Due to growing interest in cosmetics and medical applications, therapeutic medications that reduce the amount of local subcutaneous adipose tissue have potential for obesity treatment. However, conventional methods such as surgical operation are restricted due to risk of complications. Here, we report a simple and effective method for local reduction of subcutaneous adipose tissue (AT) by using microneedle-assisted transdermal delivery of natural polymers. After in vitro screening tests, gelatin was selected as a therapeutic polymer to reduce accumulation of AT. An in vitro study showed that the level of released glycerol as an indicator of lipolysis was elevated in isolated adipocytes after gelatin treatment. In addition, gelatins suppressed expression levels of lipogenesis-associated genes. Following application of gelatin microneedle (GMN) patches to high-fat diet (HD)-induced obese rats, the amount of subcutaneous AT at the site of GMN application was significantly reduced, which was also confirmed by histological analysis and micro-computed tomography scanning. In addition, lipogenesis-associated genes were down-regulated in GMN-treated subcutaneous AT. These findings suggest that GMN patches induce lipolysis and simultaneously inhibit lipogenesis, thereby reducing deposition of subcutaneous AT. This platform using GMNs may provide a new strategy to treat excess subcutaneous AT with minimal complications. STATEMENT OF SIGNIFICANCE: (1) Significance This work reports a new approach for the local reduction of subcutaneous adipose tissue using a dissolving microneedle patch prepared using gelatin to enable suppression of lipogenesis and acceleration of lipolysis in adipocytes. The gelatin microneedle patch exhibited a significant reduction of local subcutaneous fat up to 60% compared to control groups without any change in total weight. (2) Scientific impact This is the first report demonstrating the direct anti-obesity effects of gelatin administrated in a transdermal route and the feasibility of natural polymer therapeutics for regional reduction of subcutaneous fat. We believe that our work will excite interdisciplinary readers of Acta Biomaterialia, those who are interested in the natural polymers, drug delivery, and obesity.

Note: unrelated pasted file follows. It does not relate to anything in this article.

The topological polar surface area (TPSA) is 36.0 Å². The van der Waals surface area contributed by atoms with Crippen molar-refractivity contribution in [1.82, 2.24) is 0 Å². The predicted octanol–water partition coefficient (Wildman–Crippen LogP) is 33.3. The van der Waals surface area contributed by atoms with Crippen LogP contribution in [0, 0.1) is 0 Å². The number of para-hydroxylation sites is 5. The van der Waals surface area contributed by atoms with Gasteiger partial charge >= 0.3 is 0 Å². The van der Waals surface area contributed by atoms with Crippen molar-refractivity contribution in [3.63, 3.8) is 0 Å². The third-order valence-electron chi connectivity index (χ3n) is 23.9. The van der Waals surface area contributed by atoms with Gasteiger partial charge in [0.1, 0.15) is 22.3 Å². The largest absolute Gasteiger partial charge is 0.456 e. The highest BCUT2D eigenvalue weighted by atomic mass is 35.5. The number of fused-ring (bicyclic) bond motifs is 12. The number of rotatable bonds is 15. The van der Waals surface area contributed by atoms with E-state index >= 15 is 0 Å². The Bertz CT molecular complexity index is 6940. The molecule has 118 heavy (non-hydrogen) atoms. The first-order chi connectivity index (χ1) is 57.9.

Keywords: Gelatin; High-fat diet-induced obese rats; Microneedle; Subcutaneous adipose tissue.
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